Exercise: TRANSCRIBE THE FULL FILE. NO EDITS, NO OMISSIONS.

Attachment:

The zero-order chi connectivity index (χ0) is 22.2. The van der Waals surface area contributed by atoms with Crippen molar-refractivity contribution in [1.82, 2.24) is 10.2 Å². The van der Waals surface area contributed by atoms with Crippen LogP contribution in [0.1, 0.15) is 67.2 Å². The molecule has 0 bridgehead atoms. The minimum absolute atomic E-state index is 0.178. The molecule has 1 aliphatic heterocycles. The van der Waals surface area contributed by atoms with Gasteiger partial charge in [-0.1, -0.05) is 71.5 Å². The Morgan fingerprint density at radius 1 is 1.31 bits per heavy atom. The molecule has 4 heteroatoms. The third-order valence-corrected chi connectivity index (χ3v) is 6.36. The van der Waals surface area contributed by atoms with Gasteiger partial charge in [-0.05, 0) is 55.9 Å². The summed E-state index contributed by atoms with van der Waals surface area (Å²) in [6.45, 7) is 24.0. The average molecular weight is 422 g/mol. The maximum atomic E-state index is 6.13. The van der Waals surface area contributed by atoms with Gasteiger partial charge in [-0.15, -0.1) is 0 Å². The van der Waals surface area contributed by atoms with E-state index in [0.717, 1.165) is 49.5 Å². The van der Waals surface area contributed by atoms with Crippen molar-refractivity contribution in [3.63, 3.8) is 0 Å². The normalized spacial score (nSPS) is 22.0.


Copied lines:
The zero-order chi connectivity index (χ0) is 22.2. The van der Waals surface area contributed by atoms with Crippen molar-refractivity contribution in [1.82, 2.24) is 10.2 Å². The van der Waals surface area contributed by atoms with Crippen LogP contribution in [0.1, 0.15) is 67.2 Å². The molecule has 0 bridgehead atoms. The minimum absolute atomic E-state index is 0.178. The molecule has 1 aliphatic heterocycles. The van der Waals surface area contributed by atoms with Gasteiger partial charge in [-0.1, -0.05) is 71.5 Å². The Morgan fingerprint density at radius 1 is 1.31 bits per heavy atom. The molecule has 4 heteroatoms. The third-order valence-corrected chi connectivity index (χ3v) is 6.36. The van der Waals surface area contributed by atoms with Gasteiger partial charge in [-0.05, 0) is 55.9 Å². The summed E-state index contributed by atoms with van der Waals surface area (Å²) in [6.45, 7) is 24.0. The average molecular weight is 422 g/mol. The maximum atomic E-state index is 6.13. The van der Waals surface area contributed by atoms with Gasteiger partial charge in [-0.15, -0.1) is 0 Å². The van der Waals surface area contributed by atoms with E-state index in [0.717, 1.165) is 49.5 Å². The van der Waals surface area contributed by atoms with Crippen molar-refractivity contribution in [3.63, 3.8) is 0 Å². The normalized spacial score (nSPS) is 22.0.